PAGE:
If you have an employment contract promising you job security, you may not be an at-will employee. In Kansas, an employment contract may be written, oral, or implied. In the first two types of contracts, your employer makes oral or written promises not to fire you for a certain period of time without good cause. In an implied contract, your employer acts in a way that creates a reasonable expectation that you would continue to be employed. For example, if your employee handbook says that employees won't be fired unless certain disciplinary steps are followed, that may create an implied contract that gives you certain rights before being terminated. If you have an employment contract, and your employer fires you without good cause, you have a legal claim for breach of contract.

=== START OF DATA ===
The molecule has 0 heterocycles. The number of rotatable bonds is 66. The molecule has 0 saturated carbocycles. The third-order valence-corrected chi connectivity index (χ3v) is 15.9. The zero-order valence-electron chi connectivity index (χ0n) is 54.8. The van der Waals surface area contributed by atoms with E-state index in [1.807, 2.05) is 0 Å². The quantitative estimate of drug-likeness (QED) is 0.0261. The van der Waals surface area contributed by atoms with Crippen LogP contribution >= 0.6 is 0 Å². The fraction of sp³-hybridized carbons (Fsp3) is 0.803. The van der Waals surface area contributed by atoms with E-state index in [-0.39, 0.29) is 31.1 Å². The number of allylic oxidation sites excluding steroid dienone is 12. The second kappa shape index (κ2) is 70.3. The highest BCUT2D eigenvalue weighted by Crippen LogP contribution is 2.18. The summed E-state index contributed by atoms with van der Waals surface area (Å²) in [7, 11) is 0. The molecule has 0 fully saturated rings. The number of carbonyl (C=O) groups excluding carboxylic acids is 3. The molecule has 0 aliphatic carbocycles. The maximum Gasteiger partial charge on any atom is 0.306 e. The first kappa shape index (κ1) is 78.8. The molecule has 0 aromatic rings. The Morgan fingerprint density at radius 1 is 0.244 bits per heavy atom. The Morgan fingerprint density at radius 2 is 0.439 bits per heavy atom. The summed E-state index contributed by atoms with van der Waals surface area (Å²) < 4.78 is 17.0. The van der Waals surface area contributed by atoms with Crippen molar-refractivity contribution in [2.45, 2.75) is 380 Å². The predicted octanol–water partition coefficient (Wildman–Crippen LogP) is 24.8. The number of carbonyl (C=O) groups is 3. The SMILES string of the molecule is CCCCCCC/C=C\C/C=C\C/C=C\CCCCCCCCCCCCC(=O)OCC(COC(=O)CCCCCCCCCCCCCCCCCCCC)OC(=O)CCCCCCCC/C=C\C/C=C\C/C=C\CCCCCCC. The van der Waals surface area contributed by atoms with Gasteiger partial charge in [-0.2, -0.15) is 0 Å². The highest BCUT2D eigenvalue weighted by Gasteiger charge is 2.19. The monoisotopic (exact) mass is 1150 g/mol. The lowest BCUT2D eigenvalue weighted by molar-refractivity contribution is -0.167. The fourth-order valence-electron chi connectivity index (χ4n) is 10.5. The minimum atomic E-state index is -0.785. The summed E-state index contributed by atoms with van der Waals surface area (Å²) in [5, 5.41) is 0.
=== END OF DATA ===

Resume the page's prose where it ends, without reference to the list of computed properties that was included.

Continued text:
Wage and Hour Issues

In Kansas, employees are entitled to the federal minimum wage of $7.25 an hour. Under federal law, employees are also entitled to overtime pay when they work more than 40 hours in a workweek. For employers not subject to the federal law, Kansas requires that employees be paid overtime when they work more than 46 hours in a workweek. Although some states require employers to provide meal or rest breaks, Kansas is not one of them. However, federal law requires employers to pay for breaks of 20 minutes or less. It is illegal for employers to fire employees for filing wage complaints, testifying in wage hearings, or otherwise cooperating in wage and hour actions against their employers.

Time Off Work

State and federal laws give employees the right to take time off work for certain civic obligations and personal responsibilities. Employers may not discipline or fire workers for exercising these rights. In Kansas, these rights include: